Over the course of five back-to-back spacewalks since launch from Earth on May 11, the Atlantis astronauts equipped Hubble with a powerful new $132 million camera, a new $88 million spectrograph, six new stabilizing gyroscopes, six fresh batteries, a refurbished fine guidance sensor, and a new science data computer. The astronauts also pulled off two unprecedented repairs, bringing another camera and an imaging spectrograph back to life after failures in 2004 and 2007.

Hubble is now more scientifically powerful than at any point since launch in 1990. And with new gyros and batteries, it should remain operational for at least five more years and possibly more.

"I don't want to be provincial, but I truly believe this is a very important moment in human history, and I think it's an important moment for science," Hubble Project scientist David Leckrone said. "Just using what Hubble's already done as a starting point, it's unimaginable that we won't dramatically go further than that."

After Hubble's release Tuesday, the astronauts faced a busy day of work to inspect the shuttle's reinforced carbon nose cap, wing leading edge panels, and heat shield tiles to make sure no damage has occurred from micro-meteoroids or space debris since a similar inspection the day after launch.

The odds of a catastrophic impact from space debris are higher for the shuttle at Hubble's 350-mile-high altitude, on average about 1-in-229 compared with less than 1-in-300 for a typical flight to the International Space Station at the lab's lower 220-mile-high altitude.

With Hubble safely on its way, Altman and Johnson planned to carry out a rocket firing later in the morning to lower one side of the shuttle's orbit to around 184 statute miles, reducing the risk of impact by about 15 percent.

Because Hubble operates in a different orbit from the space station, the astronauts cannot seek "safe haven" aboard the lab complex if any major problems occur that might prevent a safe re-entry. As a result, the shuttle Endeavour is poised on pad 39B at the Kennedy Space Center, already prepped for an emergency rescue mission if any unrepairable problems are found.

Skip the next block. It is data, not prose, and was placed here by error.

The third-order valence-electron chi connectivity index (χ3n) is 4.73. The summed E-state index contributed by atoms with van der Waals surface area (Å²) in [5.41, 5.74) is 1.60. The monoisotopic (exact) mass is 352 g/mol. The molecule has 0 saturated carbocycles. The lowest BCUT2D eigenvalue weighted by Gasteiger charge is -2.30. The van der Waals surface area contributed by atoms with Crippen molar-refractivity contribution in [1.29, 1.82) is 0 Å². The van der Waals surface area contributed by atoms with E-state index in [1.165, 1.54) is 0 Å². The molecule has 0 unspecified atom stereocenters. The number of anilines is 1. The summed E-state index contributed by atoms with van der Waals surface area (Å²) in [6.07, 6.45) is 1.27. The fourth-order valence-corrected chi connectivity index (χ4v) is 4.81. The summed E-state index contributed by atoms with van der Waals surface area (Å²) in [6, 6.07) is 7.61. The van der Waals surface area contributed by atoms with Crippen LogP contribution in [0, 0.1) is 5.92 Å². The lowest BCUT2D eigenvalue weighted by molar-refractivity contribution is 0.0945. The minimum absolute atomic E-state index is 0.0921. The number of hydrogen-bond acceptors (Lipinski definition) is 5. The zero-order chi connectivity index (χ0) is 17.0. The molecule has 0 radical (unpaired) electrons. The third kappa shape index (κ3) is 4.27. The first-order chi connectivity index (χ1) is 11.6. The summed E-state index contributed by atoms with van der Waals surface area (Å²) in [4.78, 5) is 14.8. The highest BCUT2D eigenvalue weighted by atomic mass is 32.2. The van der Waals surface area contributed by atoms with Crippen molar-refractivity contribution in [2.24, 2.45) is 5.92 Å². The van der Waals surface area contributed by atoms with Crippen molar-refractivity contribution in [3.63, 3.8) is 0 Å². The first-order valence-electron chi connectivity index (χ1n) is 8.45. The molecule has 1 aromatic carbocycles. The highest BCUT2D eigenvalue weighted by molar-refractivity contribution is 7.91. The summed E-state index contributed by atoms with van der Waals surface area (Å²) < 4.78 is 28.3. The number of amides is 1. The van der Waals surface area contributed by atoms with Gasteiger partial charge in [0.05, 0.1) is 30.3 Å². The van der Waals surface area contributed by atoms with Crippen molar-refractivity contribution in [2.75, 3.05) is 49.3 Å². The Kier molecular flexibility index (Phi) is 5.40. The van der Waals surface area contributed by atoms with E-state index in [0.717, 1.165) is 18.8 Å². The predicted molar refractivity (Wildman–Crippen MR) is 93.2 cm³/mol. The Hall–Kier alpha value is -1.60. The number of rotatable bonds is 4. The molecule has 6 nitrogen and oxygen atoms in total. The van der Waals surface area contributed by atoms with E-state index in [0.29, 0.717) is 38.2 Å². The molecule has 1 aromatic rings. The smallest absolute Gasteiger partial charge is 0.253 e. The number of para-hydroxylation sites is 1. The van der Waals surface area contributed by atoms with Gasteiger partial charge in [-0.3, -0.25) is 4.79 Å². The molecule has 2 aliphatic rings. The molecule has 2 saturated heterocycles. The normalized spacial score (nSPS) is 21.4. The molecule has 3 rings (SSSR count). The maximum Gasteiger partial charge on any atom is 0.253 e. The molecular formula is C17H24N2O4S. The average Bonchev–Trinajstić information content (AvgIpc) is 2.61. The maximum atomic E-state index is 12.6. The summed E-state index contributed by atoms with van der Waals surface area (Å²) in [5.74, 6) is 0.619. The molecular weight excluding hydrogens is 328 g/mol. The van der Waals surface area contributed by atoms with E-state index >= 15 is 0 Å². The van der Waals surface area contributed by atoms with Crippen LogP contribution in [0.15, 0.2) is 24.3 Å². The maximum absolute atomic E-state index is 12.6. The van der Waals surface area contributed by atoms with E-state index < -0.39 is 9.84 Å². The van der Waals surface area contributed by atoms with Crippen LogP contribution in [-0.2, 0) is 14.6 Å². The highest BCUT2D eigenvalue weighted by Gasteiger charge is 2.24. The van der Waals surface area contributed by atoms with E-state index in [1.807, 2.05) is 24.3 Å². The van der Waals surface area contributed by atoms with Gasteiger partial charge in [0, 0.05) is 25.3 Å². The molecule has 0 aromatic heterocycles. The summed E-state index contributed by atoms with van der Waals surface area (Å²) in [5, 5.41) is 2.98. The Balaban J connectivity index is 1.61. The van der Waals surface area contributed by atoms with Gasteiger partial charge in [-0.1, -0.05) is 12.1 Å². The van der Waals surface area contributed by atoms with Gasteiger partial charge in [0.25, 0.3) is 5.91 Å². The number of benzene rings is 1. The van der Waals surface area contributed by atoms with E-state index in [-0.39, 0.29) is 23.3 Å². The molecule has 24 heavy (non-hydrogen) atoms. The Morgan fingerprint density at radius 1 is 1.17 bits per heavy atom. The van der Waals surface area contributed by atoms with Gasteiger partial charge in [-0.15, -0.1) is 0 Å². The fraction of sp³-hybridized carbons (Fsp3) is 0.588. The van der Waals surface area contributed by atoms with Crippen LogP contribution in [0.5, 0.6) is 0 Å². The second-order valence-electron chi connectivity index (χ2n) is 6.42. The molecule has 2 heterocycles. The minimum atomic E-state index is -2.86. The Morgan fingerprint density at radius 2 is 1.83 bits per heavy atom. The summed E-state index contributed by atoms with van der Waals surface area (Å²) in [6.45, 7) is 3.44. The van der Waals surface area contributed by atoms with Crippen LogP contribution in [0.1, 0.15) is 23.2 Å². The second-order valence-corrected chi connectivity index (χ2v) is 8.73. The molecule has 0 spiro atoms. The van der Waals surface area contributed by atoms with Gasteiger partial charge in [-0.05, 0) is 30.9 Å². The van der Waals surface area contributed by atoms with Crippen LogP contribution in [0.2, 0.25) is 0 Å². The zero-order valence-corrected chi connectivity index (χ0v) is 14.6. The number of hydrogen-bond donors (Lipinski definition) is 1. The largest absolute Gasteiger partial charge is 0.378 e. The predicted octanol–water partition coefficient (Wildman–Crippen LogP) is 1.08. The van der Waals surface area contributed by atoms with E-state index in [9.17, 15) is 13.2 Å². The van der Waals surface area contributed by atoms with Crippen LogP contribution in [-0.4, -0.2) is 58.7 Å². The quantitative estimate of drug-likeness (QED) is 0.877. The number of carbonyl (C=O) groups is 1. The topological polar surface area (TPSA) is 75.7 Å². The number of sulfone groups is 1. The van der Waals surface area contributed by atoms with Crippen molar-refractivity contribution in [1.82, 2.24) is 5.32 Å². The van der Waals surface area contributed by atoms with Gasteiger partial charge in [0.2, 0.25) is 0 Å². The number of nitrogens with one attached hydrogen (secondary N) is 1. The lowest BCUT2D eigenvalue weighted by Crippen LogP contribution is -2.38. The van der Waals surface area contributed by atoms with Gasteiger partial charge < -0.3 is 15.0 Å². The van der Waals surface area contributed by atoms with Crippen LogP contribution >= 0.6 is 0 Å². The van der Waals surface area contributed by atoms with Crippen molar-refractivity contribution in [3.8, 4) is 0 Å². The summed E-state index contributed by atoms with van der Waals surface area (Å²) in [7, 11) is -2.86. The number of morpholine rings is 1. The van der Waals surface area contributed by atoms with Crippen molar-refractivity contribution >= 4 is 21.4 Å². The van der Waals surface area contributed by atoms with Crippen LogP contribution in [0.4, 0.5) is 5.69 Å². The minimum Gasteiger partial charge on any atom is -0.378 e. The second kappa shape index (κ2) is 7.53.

But the kind of damage that might require a rescue mission is more likely during launch than it is from impacts with small, albeit dangerous, pieces of space debris. Tuesday's heat shield inspection is designed to spot any such damage. With post-Columbia repair tools on board, mission managers are confident any relatively minor damage could be repaired without needing a rescue flight.

Assuming no problems are found, the astronauts will enjoy a day off Wednesday before packing up Thursday for the trip home.

Along with lowering the odds of debris impacts, the orbit adjustment will also make it possible to bring Atlantis home one orbit earlier than originally planned, giving the crew three shots at a Florida landing on Friday and improving the odds of getting home ahead of potentially threatening weather. The first landing opportunity will come 10:01 a.m. EDT Friday.

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About the author

    Bill Harwood has been covering the U.S. space program full-time since 1984, first as Cape Canaveral bureau chief for United Press International and now as a consultant for CBS News. He has covered more than 125 shuttle missions, every interplanetary flight since Voyager 2's flyby of Neptune, and scores of commercial and military launches. Based at the Kennedy Space Center in Florida, Harwood is a devoted amateur astronomer and co-author of "Comm Check: The Final Flight of Shuttle Columbia." You can follow his frequent status updates at the CBS News Space page.